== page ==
A rented minivan pulls up to rural home in Montezuma County, and two Colorado National Guardsmen in camouflaged fatigues, sunglasses and combat boots step out wearing masks.
But it is not a traditional battle situation. There is no Humvee or weapons. Rather, Capt. Ben Yokley and Technical Sgt. Josh Johnson carry boxes of food and supplies to the elderly couple at the door.
“At first, they look cautious, then the smiles and waves come,” said Johnson. “We are overwhelmed by the support for us and the military in this community.”
The two were deployed in April to assist the county as part of the domestic battle against the COVID-19 pandemic. More than 450 have been deployed throughout the state.
After serving in the Air Force, the two went to college and joined the Colorado National Guard.
Their training in military precision and efficiency, combined with degrees in business and organizational psychology, came in handy.
“We joined your Emergency Operations Center to help out wherever we could,” Yokley said.
Armed with computers, their first task was to create a database system to track all COVID response efforts by the county.
“Good documentation is critical for reimbursement from federal aid programs,” Johnson said. “We assisted in streamlining the process.”
Any time devoted to crisis response by government and private entities were logged in. Different agencies were linked into the database, including local fire agencies, county sheriff, jail, hospital and local towns.
Then it was time to hit the road. The two have been delivering hundreds of meals to at-risk senior citizens and others. Serving vulnerable populations at home helps limit their time in stores where they could be exposed to the virus.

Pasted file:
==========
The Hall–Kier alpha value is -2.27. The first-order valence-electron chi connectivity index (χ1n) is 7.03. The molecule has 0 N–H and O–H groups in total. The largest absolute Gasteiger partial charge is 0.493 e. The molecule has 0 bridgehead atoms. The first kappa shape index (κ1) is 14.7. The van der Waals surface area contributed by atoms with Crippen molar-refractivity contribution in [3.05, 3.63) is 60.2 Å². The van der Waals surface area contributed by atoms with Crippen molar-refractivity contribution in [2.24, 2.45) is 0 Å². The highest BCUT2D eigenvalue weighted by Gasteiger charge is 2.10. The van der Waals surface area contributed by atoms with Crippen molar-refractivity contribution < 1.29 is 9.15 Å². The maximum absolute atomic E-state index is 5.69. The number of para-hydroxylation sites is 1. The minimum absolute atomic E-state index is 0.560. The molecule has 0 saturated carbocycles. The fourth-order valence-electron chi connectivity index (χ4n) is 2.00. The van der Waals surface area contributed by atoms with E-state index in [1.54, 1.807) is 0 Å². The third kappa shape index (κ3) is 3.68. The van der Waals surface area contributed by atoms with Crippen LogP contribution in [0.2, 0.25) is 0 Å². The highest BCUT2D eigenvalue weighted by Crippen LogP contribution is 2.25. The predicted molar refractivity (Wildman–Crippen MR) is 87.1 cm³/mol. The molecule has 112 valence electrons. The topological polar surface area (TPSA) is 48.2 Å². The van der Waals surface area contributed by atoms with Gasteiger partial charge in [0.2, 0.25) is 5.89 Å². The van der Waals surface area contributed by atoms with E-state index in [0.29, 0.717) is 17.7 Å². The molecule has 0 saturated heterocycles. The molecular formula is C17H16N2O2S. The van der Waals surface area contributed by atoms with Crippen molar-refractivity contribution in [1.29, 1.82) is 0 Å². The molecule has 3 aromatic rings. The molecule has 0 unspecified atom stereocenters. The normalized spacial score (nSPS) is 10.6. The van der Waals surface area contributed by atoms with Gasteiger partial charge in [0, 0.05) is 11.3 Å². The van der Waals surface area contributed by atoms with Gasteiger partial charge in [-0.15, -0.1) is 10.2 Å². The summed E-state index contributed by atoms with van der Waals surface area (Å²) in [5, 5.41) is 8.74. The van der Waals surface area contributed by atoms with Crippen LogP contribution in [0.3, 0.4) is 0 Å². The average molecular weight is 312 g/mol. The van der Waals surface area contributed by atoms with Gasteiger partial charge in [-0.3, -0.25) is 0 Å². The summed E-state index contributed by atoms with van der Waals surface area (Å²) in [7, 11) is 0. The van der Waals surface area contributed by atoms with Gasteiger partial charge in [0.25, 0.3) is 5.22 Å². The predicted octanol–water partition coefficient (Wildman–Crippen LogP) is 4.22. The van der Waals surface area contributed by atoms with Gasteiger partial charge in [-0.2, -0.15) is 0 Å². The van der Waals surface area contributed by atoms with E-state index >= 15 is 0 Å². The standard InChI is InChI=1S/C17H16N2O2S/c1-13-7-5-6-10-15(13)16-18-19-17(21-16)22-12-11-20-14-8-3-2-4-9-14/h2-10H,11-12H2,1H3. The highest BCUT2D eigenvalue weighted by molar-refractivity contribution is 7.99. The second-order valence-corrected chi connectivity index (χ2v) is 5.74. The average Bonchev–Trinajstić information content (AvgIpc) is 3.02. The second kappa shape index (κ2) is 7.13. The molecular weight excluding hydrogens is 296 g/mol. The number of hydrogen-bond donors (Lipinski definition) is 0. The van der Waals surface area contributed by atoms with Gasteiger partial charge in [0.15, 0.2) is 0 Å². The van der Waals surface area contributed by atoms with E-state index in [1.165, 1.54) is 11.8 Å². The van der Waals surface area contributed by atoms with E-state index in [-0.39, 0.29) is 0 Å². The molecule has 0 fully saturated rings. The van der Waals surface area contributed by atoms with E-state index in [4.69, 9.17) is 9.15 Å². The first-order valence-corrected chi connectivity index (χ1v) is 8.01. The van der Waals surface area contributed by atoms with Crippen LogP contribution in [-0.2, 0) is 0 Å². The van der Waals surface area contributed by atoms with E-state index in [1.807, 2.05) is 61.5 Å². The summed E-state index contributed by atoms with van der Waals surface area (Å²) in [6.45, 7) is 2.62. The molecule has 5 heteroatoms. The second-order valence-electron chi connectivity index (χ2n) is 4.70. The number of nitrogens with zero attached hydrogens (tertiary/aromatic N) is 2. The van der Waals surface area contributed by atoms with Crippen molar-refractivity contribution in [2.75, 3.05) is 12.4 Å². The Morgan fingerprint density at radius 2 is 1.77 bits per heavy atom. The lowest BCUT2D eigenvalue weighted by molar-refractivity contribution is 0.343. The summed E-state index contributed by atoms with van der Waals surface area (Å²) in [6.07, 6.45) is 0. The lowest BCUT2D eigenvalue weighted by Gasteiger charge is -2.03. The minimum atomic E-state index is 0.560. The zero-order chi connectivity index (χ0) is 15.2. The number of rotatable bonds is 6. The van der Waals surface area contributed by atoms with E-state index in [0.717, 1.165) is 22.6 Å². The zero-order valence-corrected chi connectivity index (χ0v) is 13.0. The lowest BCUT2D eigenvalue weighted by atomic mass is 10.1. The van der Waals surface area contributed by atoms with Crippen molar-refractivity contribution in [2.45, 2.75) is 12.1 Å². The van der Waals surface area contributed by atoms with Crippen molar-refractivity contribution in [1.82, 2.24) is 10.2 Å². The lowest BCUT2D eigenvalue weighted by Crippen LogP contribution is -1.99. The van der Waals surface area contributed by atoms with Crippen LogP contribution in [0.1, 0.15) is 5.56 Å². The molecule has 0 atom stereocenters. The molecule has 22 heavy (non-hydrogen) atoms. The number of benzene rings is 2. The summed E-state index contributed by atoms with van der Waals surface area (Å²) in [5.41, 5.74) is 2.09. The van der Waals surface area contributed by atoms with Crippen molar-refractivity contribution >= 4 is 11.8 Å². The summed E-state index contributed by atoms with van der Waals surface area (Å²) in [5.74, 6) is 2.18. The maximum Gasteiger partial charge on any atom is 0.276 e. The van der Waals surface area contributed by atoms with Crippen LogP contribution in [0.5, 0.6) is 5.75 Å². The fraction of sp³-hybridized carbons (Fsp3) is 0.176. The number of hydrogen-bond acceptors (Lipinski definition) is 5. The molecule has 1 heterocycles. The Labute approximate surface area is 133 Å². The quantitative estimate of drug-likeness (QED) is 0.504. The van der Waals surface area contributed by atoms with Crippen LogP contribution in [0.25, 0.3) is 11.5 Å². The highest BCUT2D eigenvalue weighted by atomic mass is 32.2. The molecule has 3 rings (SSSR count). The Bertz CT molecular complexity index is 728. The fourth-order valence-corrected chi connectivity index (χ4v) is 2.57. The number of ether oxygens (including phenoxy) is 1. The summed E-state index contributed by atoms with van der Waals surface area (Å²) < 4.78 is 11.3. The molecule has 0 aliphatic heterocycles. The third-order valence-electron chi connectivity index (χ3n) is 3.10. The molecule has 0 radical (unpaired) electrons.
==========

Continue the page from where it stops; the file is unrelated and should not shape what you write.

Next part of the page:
Delivering essentials to local veterans also has been part of their mission.
At the county annex parking lot, the men helped to unload and distribute 12,000 pounds of food to residents. Supporting EOC planning and strategic efforts also are part of the job.
“It’s all gone smoothly, the expressions of thanks, we have seen say it all. We love being in this area,” Yokley said.
The National Guard is positioned to assist with unforeseen natural disasters, even a worldwide pandemic that has no end in sight.
“The Guard is great because we are home supporting our country, and the public can see that,” Yokley said. “When deployed overseas, you are still protecting your country, but it is not as visible to Americans back home.”
The Guard is more accustomed to assisting with wildfires, floods or extreme weather events like hurricanes. Now, they have a new crisis to add to the list.
“We didn’t expect to respond to a pandemic. But we’ve been trained to navigate any crisis situation with calmness and effective logistics,” Johnson said. “To defeat this, it’s important to stay positive, help your neighbor and adjust to changes with a good attitude.”
The highest-ranking Colorado National Guard member, Maj. Gen. Michael Loh, visited Montezuma County April 23 to receive an update from Johnson and Yokley. He arrived in a UH-60 Blackhawk at the Cortez Municipal Airport and met with county officials, emergency responders and the public.